Georgia's new voting law allows Republican state officials to take over local election operations, basically firing local officials and appointing their own people to control elections. They passed this law and are threatening to carry it out based on the Big Lie that Democratic elections officials stole the election on behalf of Biden. "All legal and procedural options are on the table if they don't do their job," said state Rep. Chuck Martin, a Fulton county Republican of local elections officials. "That's not a threat. That's just good policy." By "do their job," he means not counting all the Democratic votes, presumably.
Which brings us to gerrymandering, the partisan carving up of congressional districts that would be stopped by the For the People Act. Georgia, along with North Carolina and Florida, could help Republicans gain as many as five House seats. David Shor, head of data science at OpenLabs R&D, a nonprofit research organization dedicated to advancing progressive causes, estimates "the negative impact of gerrymandering is ~20X larger than the theoretical upper bound of a massively well funded field program."
Michale Li, redistricting and voting expert at the Brennan Center for Justice, reiterates that with actual data. "In 2012 in PA, Democrats got 51% of the congressional vote but won just 5 of 18 seats. The map was so gerrymandered that even if Ds won 56% of the vote, they would have won only 6 of 18 seats." House Democrats, in fact, got 4.7 million more votes than Republicans in 2020, and lost 12 seats.
Professor Sam Wang, director of the Princeton Gerrymandering Project, sees more of that: As many as eight seats could flip in 2022 in the House as a result of redistricting. "I would say that the national vote could be the same as this year two years from now, and redistricting by itself would easily be enough to alter who controls the chamber." Even if the record turnout of 2020 was repeated—which is a thing that never happens in midterm elections—the House would still go to Republicans, he is predicting. That is, again, without a federal law curtailing gerrymandering.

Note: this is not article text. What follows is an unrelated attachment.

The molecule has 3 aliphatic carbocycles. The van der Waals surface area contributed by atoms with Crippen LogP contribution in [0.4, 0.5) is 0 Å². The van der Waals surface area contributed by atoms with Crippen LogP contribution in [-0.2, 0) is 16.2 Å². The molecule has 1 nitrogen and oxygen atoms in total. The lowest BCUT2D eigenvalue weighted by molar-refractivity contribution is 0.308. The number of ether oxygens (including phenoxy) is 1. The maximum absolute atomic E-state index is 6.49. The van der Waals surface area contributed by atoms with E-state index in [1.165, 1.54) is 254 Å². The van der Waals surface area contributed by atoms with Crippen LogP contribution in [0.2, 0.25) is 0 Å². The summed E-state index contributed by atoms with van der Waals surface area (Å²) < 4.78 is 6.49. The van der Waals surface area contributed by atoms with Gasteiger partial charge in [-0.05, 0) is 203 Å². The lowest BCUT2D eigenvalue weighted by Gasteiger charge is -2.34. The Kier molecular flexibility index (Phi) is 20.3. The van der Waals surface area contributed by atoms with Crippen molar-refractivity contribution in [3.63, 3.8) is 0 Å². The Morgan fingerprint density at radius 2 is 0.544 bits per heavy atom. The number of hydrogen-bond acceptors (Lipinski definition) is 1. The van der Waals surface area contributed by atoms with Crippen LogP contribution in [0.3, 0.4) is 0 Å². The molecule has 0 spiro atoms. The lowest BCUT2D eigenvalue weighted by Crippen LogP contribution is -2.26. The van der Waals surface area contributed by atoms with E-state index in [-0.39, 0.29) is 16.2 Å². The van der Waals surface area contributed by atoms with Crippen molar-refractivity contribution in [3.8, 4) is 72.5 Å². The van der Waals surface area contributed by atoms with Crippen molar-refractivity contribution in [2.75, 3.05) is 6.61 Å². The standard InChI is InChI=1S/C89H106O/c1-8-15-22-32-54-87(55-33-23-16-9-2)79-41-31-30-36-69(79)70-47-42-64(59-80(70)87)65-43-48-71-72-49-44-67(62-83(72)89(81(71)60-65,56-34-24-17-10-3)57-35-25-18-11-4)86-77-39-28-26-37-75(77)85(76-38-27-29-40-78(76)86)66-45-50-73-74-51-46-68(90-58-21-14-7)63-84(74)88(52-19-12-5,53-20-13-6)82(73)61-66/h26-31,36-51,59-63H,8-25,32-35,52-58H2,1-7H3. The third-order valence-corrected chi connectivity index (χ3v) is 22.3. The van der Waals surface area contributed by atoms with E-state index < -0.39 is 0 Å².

Realization might be dawning on at least some filibuster-loving Democrats that this status quo is not sustainable for democracy. Virginia Democrat Mark Warner told Fox News this weekend: "If we have to do a small carve out on filibuster for voting rights—that is the only area where I'd allow that kind of reform." This isn't actually a new position for Warner. He told The Washington Post back in March: "When it comes to fundamental issues like protecting Americans from draconian efforts attacking their constitutional right to vote, it would be a mistake to take any option off the table."
Warner is a key moderate working with the staunch anti-reformer Democrats Kyrsten Sinema and Joe Manchin on the bipartisan infrastructure team. That's what makes his statement—on Fox News on Sunday—noteworthy. It might not be his intention, but the result is that he's isolating those two staunch filibuster fans just that much more within the caucus.
That's good, but it might not be enough. Now would be a really good time for the presidential bully pulpit to be used, with the redistricting process now heating up in the states.
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